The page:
Hi, I'm Nicholas Johnson!

software engineer / trainer / AI enthusiast

Organising your AngularJS code with Browserify

TL;DR: Browserify automatically works out what code depends on what. It will bundle our code into a single file, and make sure that everything is run only once and in the correct order. We specify an order of execution in Browserify using require statements. If A requires B, B will be executed first, and the result will be passed into A.

Organising JavaScript in a larger app becomes quite painful quite quickly. The issue is that order of inclusion matters. If I write a service that belongs to a module, I’d better make sure I have created my module before I try to append the service to it or my code will collapse in a messy heap. As we get more and more modules and more and more files, this becomes progressively harder.

In a mature app, we might have 5000 files. Manually ordering 5000 files is not a good option. It will hurt your feelings and make you cry inside.

Other languages get around this problem using a module system. We can require code from one module into another module. When we require it, the code we required is instantiated. This code may, in turn, require other modules, and so on down the tree.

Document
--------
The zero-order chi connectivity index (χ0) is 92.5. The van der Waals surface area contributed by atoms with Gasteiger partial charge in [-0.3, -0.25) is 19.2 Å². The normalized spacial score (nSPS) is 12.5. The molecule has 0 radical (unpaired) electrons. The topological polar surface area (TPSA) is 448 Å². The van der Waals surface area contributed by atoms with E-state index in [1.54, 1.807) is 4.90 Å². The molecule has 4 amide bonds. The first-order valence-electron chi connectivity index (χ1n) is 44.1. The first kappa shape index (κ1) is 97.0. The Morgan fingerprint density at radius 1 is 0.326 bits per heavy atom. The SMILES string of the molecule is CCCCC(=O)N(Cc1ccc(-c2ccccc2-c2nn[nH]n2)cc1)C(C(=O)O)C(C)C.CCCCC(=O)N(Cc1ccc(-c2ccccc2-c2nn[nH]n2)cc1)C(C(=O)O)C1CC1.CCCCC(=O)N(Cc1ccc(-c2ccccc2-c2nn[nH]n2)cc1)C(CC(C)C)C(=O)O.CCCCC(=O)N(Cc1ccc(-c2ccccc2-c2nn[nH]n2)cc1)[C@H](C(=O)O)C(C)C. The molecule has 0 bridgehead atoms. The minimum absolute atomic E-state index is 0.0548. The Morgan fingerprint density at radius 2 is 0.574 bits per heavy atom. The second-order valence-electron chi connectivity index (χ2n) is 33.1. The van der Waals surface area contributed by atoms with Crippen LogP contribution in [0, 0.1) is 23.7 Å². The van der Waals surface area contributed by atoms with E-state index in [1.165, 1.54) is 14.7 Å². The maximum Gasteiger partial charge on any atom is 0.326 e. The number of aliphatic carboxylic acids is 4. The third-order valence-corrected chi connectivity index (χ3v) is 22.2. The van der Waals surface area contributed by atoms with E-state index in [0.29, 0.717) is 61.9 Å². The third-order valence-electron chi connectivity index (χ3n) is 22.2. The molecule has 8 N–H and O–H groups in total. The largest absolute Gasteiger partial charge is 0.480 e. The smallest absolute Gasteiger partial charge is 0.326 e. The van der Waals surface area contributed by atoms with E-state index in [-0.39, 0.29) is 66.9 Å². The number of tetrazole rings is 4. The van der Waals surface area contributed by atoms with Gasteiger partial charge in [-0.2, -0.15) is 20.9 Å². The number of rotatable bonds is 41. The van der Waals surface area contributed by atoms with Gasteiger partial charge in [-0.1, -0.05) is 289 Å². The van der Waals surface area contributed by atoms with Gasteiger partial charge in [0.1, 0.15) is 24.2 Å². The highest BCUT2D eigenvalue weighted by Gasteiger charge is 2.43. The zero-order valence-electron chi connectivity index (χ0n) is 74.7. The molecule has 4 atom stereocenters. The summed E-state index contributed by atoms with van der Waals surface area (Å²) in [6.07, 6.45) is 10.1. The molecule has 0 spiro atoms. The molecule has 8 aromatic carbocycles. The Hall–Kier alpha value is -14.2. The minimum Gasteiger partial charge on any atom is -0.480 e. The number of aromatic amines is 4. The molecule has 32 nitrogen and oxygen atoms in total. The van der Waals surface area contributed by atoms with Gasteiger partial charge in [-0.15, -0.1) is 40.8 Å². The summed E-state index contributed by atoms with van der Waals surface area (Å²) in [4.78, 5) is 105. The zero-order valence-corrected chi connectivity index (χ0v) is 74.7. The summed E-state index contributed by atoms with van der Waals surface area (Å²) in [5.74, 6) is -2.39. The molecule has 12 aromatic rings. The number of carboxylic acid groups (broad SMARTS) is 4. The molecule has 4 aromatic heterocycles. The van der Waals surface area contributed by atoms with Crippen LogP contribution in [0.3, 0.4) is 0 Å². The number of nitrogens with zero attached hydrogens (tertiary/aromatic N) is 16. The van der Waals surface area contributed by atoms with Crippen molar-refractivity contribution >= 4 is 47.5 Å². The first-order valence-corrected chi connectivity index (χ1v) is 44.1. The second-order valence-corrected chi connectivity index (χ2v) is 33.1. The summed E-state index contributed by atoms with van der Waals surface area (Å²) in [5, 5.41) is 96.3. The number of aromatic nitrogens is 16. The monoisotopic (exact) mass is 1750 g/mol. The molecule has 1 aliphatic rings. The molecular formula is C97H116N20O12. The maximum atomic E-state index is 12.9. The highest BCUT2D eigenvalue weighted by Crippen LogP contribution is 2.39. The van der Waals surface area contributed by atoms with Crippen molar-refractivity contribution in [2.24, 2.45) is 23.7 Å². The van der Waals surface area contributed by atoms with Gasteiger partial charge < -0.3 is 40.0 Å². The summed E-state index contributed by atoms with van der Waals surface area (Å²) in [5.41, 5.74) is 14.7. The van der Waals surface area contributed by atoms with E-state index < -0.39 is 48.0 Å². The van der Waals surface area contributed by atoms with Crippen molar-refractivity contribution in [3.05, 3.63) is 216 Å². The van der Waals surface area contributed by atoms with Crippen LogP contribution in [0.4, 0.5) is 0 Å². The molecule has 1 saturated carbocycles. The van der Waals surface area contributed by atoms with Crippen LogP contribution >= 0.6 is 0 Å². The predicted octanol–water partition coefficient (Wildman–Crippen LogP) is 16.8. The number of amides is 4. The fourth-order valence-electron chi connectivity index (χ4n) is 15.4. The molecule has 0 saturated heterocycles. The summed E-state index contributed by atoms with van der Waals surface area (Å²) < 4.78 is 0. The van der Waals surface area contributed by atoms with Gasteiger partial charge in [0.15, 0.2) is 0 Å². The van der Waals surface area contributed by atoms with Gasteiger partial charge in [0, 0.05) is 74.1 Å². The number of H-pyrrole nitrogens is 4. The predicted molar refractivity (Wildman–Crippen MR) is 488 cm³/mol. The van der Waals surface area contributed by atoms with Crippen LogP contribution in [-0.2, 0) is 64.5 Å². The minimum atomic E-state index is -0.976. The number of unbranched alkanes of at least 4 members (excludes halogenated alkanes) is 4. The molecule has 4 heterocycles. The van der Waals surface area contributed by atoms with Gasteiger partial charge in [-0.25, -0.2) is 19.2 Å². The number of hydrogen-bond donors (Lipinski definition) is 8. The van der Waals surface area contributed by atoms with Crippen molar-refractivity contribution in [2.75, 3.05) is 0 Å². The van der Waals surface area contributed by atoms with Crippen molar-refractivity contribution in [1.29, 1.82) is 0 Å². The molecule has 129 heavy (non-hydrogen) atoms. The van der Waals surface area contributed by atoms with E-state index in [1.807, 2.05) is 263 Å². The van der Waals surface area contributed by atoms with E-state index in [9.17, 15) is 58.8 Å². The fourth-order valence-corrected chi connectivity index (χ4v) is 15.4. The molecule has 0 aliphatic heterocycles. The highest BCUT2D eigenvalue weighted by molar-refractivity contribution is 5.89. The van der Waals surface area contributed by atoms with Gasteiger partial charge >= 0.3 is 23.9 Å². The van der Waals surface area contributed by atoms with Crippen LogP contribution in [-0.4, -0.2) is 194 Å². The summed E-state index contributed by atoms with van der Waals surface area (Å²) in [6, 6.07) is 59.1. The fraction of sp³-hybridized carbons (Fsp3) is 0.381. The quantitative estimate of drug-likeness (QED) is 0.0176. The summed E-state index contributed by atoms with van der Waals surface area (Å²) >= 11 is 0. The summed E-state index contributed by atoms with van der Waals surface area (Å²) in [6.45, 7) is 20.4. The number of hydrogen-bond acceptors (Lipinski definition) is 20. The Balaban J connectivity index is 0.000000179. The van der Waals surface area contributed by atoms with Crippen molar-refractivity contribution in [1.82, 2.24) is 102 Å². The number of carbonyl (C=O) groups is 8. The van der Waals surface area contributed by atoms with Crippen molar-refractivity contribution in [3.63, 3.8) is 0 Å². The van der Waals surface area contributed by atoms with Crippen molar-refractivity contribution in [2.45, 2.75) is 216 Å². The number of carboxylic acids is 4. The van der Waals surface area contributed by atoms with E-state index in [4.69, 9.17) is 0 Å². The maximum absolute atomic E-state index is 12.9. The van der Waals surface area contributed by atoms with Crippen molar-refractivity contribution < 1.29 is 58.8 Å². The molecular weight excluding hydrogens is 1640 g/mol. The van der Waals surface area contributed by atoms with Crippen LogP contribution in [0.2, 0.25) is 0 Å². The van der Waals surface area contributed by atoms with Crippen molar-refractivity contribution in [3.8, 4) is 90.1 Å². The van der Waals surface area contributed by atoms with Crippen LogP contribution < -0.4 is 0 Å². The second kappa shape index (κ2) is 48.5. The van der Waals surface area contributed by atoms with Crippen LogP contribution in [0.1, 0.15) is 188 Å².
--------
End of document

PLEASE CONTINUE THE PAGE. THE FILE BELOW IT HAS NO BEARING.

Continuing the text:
NodeJS has had a robust and sensible module system for some time. Browserify gives us the NodeJS module system inside our browser.

Browserify bundles our files into modules, then uses these modules to build an app.js file which contains all our code. It will automatically ensure that the code is executed in the correct order.

Let’s Make A Cat and Dog App

We’re going to use a fictional cat and dog app. Here’s my fictional (but realistic) file structure.

I like to use the dot style notation for file naming. It makes it tremendously easy to know where things are because an alphabetical sort just puts things that go together next to one another.

How To Get All These Files Into a Browser?